Hawaii volcano is a low risk to residents but travelers might experience significant delays

Lava from Mauna Loa, the world’s largest active volcano, continues to ooze towards a major highway on Hawaii’s Big Island, though officials are saying populated areas aren’t at risk. As of Thursday morning, the leading edge of lava flow from the volcano, which erupted for the first time in 38 years on Sunday night, is more than 3 miles from Daniel K. Inouye Highway, also known as Saddle Road, and near 7,000 ft. elevation, according to the Hawaii County Civil Defense Agency.

Video Transcript

KEN HON: Because I think we're all aware and very aware now that Mauna Loa, the world's biggest active volcano, is erupting.

ERIK KLEMETTI: It's the first eruption of Mauna Loa for almost 39 years at this point. I don't think it was expected to happen right at this moment. Although, there have been signs that it was heading towards something new based on some of the earthquakes that they measure underneath the volcano. So there is the potential for lava flow hazards if the eruption continues and lava flows can make it that far down the slopes of the volcano. There is also some hazard from ash. I know that some airlines have delayed or canceled flights out of Hilo for ash hazard because you don't want ash to get into jet engines. That's a bad mix.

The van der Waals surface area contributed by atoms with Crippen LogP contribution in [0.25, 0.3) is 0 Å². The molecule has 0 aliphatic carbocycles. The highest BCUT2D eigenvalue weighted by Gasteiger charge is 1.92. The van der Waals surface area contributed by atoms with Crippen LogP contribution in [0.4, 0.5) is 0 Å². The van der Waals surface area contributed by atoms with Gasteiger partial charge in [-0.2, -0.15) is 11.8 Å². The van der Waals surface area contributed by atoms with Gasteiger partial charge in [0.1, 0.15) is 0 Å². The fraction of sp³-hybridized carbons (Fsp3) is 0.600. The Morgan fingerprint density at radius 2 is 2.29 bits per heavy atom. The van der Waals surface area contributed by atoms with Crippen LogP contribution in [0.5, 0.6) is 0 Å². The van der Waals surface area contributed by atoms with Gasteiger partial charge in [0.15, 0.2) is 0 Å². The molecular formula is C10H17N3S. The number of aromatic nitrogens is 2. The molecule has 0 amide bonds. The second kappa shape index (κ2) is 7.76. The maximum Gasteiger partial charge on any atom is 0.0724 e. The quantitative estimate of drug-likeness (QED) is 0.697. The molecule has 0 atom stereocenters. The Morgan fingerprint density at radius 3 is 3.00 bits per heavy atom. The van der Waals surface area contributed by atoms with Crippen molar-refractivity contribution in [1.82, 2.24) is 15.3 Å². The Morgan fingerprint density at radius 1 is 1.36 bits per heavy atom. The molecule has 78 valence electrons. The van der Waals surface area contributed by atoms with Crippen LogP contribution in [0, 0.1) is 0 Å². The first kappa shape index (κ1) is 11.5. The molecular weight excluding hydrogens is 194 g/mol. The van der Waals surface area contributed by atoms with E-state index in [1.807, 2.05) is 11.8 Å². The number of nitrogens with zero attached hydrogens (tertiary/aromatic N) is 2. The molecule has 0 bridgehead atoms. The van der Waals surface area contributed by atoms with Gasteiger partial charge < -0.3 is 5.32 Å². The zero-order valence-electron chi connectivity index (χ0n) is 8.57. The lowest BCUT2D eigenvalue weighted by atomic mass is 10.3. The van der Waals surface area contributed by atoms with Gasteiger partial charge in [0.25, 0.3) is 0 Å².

And then there's the hazard of volcanic gases to make what they call "vog," this volcanic fog that can be bad for your respiratory tract because it's got droplets of acid in it. So there's a number of hazards, nothing right now that would be life-threatening. But if the Civil Defense in Hawaii wants people to evacuate, they'll let people know, and you should follow their directions.